Webster pack is an unofficial, colloquial name for the product formally known as a Webster-Pak. Invented in Australia, Webster-Paks are simple tools designed to help people organise and manage their medication and dosage, and ultimately make life easier.
What is a Webster-Pak?
You might not immediately recognise the name, but Webster-Paks are so common you’re sure to be able to recognise their appearance. Webster-Paks are those blue plastic containers that people use to organise their medication by the seven days of the week, and by the time of day that each one’s contents needs to be taken.
How to Use a Webster-Pak
Using a Webster-Pak couldn’t be simpler. The pack has 28 clear containers arranged in seven rows, one for each day of the week, and four columns, one for breakfast, lunch, dinner, and bedtime. Each dose of medication is placed by a professional in the appropriate container to help the person taking it remember if and when they need to take which medications. All patients have to do is open the appropriate compartment and take the medications within.
There are several accessories which help make a Webster-Pak even more convenient. One major example is the Pil-Bob, a device which can pierce the backing paper of a Webster-Pak, making it easier for people with dexterity issues to access their medication.
Refilling a Webster Pack
Refilling a Webster-Pak is just as easy as using one. All you need to do is open the compartments and sort your medications into the appropriate section for each time and day that you need to take them. You can do this yourself if you feel confident doing so, or you can bring your Webster-Pak with you to the pharmacy when you go to get your medication and ask them to refill the pack for you.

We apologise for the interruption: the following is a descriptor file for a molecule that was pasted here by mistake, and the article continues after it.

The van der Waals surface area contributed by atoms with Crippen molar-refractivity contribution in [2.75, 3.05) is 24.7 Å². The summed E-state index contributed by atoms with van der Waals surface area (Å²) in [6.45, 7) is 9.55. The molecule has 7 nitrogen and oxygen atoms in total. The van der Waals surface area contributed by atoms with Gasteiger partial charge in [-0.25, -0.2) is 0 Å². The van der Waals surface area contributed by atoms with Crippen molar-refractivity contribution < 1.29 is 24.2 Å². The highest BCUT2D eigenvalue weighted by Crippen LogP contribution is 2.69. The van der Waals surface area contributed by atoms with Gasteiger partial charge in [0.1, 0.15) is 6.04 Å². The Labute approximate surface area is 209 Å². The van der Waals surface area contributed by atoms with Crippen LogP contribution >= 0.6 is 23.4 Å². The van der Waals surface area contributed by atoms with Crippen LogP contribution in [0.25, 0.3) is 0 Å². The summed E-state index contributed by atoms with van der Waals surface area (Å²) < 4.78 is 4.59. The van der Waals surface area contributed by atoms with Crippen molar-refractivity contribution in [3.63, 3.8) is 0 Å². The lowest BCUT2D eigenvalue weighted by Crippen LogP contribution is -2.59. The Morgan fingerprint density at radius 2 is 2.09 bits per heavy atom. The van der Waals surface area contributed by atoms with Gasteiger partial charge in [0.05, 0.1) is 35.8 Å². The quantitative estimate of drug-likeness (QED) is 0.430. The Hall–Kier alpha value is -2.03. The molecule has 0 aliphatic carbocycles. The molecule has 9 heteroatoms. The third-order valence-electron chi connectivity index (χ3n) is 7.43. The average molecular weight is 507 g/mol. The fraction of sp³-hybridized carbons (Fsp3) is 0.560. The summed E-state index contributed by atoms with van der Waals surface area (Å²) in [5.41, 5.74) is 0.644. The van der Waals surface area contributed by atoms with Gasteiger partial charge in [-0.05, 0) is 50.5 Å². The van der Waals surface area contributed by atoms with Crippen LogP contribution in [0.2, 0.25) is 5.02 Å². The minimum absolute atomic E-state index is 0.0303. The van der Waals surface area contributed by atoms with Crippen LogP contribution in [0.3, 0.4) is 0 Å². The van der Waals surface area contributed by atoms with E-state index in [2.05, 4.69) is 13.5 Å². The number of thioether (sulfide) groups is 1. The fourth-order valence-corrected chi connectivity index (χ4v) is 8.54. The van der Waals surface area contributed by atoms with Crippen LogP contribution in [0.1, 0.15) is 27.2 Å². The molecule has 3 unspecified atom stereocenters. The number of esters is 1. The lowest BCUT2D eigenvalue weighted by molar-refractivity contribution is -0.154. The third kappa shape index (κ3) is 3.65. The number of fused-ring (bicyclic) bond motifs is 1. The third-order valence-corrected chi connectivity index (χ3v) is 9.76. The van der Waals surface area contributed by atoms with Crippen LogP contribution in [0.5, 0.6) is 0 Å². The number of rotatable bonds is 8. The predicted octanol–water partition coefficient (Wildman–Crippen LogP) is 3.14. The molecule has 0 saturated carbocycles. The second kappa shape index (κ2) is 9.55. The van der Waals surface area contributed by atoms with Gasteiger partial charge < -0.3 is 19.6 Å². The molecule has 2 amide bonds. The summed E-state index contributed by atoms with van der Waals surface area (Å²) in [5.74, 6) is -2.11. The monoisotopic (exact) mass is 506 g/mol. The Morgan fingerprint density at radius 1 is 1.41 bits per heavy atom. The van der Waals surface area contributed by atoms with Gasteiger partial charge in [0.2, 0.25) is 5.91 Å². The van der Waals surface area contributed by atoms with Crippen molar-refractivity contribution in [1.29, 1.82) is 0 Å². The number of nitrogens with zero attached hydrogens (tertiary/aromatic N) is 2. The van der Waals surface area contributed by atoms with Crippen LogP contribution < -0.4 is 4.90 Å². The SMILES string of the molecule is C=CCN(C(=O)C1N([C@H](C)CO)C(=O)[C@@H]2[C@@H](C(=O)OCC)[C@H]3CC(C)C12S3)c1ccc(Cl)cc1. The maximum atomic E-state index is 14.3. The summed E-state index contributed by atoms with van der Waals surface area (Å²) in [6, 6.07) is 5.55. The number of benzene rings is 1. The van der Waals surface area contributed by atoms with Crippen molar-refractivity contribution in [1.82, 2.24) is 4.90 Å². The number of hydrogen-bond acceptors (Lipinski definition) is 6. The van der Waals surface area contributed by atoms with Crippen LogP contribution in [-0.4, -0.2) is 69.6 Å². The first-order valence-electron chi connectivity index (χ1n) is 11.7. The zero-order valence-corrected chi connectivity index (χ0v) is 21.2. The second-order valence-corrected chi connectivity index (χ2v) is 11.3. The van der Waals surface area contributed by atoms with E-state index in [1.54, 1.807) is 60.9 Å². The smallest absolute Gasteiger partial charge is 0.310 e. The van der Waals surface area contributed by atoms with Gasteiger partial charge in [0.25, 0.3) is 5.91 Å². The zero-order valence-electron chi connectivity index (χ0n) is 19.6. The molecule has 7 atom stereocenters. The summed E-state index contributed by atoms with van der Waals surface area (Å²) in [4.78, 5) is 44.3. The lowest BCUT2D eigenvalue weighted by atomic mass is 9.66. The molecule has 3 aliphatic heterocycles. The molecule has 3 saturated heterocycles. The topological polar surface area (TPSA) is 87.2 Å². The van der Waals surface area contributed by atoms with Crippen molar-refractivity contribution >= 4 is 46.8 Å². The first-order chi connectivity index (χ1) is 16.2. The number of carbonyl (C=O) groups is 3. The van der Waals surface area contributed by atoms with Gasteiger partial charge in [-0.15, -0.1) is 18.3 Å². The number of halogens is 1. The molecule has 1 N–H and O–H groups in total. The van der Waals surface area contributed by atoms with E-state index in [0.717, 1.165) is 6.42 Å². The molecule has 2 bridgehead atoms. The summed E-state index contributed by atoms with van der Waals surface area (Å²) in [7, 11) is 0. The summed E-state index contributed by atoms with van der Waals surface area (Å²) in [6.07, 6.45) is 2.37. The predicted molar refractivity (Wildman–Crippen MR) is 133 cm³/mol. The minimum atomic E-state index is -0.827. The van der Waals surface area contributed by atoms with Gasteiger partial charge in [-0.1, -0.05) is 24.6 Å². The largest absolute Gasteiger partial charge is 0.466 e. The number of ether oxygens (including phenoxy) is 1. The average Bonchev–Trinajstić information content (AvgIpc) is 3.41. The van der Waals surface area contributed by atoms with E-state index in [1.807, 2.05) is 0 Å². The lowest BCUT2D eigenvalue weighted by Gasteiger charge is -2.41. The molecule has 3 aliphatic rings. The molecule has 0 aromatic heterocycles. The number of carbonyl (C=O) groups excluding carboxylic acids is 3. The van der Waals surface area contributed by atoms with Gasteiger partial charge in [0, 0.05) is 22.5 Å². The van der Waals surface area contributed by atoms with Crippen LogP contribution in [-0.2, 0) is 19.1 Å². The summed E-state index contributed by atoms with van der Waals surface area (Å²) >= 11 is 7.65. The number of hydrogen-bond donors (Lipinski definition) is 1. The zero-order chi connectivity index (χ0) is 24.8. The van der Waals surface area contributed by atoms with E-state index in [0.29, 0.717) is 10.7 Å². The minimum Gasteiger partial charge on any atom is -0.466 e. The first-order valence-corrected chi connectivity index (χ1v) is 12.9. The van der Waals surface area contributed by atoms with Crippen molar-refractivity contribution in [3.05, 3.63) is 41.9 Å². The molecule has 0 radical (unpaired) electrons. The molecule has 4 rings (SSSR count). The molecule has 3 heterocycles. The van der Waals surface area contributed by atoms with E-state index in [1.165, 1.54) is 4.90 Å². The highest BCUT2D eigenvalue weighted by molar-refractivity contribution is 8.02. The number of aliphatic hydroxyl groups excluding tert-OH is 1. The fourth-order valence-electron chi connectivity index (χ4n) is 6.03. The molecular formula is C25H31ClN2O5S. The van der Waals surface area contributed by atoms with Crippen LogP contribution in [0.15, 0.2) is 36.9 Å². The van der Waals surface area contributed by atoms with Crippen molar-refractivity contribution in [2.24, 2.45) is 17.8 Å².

If your prescribing doctor ever makes any changes to your medication, just make sure that you adjust your Webster-Pak’s contents accordingly, adding any new medications into the right sections and removing any medications which you are no longer taking. Alternatively, you can ask your doctor or pharmacist to make these adjustments for you.
How Can I Get a Webster-Pak?
If you are a healthcare professional, your place of work should already have some Webster-Paks available. If not, speak to the person who orders medical supplies and they should be able to locate a supplier for you.
For non-healthcare professionals, Webster-Paks can be purchased from most Australian pharmacies, and the cost is somewhere between $12 and $40 dollars a month. Your prescribing doctor may also be able to provide you with a Webster-Pak.
Webster-Paks can be easily purchased online. However, getting one directly from a doctor or pharmacy is the best way to ensure that your pack is filled correctly.
Blister Packs: An Alternative
Similar to a Webster-Pak, a blister pack is a medication pack system that contains individually sealed compartments to help individuals remember when to take the right medicine at the right time. Both are designed to improve medication adherence and safety by providing a visible reminder to take the medication and by securely sealing the medications within each compartment based on the prescribed dosage time.
The key differences are the materials these medication packs are made of and their reusability. Blister packs are typically made of plastic, with a foil or paper backing sealed to protect the individual blisters. They are disposable and best used for those on short term medication regimens.
While disposable Webster-Paks are available, typically they are made of sturdier materials. This makes them perfect for those taking multiple medications or who are taking medication over a longer period of time.
Enhance Your Medication Management
As you can see, there’s nothing more helpful to medication management than a Webster-Pak. Medication adherence is vital to patient heath, so whether you’re a healthcare professional or just someone interested in learning more about using Webster-Packs for stricter medication adherence, the key is to book medication management training. Book a medication administration course, with First Aid Pro today.